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Narcotics agents arrest suspected drug cartel member in Oklahoma City

Oklahoma Bureau of Narcotics and Dangerous Drugs Control agents said they arrested a suspected Mexican drug cartel leader during a raid Tuesday morning.

BY RON JACKSON Modified: June 30, 2010 at 10:10 am •  Published: June 30, 2010
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/articleid/3472436/1/pictures/1008695">Photo - Officers are shown outside a Mustang home Tuesday after making entry at dawn as part of a multiagency drug raid that targeted meth operations throughout the state. Oklahoma Bureau of Narcotics and Dangerous Drug Control officers teamed with U.S. Immigration and Customs Enforcement agents and local law enforcement to execute 13 search warrants and 18 arrest warrants. Photos by Jim Beckel, The Oklahoman
Officers are shown outside a Mustang home Tuesday after making entry at dawn as part of a multiagency drug raid that targeted meth operations throughout the state. Oklahoma Bureau of Narcotics and Dangerous Drug Control officers teamed with U.S. Immigration and Customs Enforcement agents and local law enforcement to execute 13 search warrants and 18 arrest warrants. Photos by Jim Beckel, The Oklahoman
But Weaver said his agents were able to track "hundreds of thousands of dollars in wire transfers” to Mexico, where the money was being used to buy land.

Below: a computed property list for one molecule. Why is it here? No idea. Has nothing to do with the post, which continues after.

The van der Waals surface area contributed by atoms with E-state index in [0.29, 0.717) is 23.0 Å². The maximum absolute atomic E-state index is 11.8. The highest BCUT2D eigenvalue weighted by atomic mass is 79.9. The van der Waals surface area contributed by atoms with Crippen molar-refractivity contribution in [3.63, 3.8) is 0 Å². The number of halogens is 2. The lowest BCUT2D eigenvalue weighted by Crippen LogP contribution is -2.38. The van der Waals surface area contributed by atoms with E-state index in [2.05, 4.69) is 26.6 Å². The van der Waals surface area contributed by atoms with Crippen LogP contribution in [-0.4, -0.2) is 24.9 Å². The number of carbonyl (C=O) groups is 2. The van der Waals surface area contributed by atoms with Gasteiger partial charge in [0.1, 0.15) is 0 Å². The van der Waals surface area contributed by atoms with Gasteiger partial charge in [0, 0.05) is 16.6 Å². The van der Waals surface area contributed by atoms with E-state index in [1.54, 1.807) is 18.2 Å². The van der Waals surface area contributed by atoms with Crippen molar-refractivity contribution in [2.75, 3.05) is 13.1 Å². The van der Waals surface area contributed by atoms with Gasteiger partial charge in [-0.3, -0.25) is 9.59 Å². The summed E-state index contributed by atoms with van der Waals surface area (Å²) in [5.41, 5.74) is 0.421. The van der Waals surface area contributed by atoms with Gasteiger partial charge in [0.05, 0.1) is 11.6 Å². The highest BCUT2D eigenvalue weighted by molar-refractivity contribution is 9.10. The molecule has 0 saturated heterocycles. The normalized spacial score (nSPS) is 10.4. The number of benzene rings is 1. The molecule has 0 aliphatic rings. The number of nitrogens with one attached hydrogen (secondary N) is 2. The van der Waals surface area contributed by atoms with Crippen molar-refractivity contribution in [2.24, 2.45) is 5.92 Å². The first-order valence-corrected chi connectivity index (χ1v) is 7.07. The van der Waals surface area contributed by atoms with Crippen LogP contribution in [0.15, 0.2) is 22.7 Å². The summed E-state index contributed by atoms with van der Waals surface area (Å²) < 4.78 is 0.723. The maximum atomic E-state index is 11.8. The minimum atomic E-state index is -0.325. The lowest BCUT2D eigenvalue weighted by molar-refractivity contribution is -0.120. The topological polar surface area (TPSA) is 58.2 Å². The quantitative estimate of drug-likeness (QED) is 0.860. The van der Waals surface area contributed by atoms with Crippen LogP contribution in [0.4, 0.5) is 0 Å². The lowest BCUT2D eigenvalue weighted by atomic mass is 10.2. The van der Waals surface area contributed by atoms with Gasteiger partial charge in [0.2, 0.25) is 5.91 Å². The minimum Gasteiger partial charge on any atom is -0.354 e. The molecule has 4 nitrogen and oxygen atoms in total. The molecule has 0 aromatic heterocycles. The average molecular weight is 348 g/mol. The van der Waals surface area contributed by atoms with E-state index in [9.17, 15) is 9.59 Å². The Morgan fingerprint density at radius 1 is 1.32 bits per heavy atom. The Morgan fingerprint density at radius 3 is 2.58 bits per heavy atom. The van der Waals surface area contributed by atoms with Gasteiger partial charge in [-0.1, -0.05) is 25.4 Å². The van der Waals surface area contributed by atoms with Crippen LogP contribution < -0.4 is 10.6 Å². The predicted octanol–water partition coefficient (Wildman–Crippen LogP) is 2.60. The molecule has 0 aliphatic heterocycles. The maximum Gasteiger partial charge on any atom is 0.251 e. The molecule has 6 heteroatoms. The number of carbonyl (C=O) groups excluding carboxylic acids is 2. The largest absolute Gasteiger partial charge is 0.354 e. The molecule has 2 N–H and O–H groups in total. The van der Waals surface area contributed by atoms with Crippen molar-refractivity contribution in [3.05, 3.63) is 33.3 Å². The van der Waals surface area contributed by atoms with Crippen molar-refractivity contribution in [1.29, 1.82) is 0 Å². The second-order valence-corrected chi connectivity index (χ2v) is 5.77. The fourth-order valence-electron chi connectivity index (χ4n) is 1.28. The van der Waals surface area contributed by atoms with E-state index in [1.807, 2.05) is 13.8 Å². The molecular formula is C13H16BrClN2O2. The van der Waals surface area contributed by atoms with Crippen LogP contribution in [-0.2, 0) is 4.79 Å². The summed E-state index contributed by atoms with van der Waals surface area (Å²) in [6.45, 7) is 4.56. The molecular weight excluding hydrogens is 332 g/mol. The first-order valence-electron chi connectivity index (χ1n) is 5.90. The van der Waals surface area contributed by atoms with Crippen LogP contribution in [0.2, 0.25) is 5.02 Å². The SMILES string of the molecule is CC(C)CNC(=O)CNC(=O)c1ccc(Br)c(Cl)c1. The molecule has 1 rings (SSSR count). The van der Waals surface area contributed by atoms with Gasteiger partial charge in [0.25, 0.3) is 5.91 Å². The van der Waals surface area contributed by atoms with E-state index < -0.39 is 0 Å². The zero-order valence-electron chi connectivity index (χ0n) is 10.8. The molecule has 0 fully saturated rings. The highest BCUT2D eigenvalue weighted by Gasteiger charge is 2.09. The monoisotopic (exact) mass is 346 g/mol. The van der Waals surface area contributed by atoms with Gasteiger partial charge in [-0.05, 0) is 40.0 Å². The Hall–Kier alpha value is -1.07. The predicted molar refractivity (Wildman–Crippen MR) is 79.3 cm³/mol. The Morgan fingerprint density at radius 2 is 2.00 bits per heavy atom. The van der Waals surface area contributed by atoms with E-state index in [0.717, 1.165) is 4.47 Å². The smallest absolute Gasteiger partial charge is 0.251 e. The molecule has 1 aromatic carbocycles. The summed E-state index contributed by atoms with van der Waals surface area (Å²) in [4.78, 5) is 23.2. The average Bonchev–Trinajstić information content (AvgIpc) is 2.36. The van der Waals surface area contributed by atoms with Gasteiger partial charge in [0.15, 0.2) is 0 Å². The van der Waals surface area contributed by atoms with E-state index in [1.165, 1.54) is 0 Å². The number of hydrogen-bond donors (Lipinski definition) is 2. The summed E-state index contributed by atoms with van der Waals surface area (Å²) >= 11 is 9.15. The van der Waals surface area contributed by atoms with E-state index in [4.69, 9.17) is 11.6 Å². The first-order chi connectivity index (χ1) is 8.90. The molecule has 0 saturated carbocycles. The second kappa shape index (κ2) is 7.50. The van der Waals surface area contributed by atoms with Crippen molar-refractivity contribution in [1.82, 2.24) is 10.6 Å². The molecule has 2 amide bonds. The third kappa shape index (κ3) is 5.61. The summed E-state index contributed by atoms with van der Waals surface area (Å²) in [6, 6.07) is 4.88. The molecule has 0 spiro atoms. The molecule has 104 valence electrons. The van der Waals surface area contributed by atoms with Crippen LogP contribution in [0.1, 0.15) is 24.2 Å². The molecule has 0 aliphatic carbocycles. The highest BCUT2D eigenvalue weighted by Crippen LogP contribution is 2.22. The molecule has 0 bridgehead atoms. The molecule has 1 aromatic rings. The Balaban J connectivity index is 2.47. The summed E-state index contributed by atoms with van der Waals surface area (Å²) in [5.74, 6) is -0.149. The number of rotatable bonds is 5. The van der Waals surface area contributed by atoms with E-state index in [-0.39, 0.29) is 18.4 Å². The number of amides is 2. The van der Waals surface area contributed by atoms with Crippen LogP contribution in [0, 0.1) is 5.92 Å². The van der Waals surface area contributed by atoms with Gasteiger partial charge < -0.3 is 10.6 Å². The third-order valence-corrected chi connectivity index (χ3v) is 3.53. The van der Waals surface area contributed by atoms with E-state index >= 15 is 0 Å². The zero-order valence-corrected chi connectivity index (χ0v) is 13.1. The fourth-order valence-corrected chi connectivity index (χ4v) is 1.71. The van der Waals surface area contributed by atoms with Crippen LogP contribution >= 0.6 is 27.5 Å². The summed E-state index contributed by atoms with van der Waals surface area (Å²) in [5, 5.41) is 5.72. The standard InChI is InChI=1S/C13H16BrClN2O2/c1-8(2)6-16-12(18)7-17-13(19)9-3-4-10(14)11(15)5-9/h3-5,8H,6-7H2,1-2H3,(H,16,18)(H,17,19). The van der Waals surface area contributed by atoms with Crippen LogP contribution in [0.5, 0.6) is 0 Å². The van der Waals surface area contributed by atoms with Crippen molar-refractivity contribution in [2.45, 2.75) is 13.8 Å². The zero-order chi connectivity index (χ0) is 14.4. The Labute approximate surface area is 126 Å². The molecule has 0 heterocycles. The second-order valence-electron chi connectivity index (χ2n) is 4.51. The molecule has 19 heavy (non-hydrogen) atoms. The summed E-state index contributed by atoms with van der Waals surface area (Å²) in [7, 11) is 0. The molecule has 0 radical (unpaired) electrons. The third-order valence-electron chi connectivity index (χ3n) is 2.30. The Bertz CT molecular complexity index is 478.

The narcotics bureau alleges the money was being laundered through a nondescript used car lot in Oklahoma City where people socialized more than they sold cars.

"Our target had a previous conviction for drug possession, and had already been deported once from Arizona,” the undercover agent said. "And still he was trusted to set up an operation in Oklahoma City where he personally moved money. How high up was he? He was one step removed from those on the border who make the orders.

"Now he says he can't cooperate because he has family. He knows he's finished.”

Cindy Cunningham, the agency's chief agent on electronic surveillance intelligence, said the suspect had orders to establish similar operations elsewhere, including Denver and Las Vegas.

Weaver described the case as one of the most troubling of his 23-year drug enforcement career. Agents think Juarez Cartel leaders have been preoccupied by infighting and violence on the border, leaving Oklahoma City open for opportunistic Sinaloa Cartel members.

"We were fortunate to infiltrate this organization within two months of the group setting up shop,” Weaver said. "I believe the Mexican drug cartels are the No. 1 threat to the safety of Oklahomans, and we must be vigilant in our pursuit of these individuals who want to rob everything good we want for our state while making themselves rich.

"This case shows the effects other states' policies can have on the safety of our state.”


Read the rest of the story on Oklahoman.com
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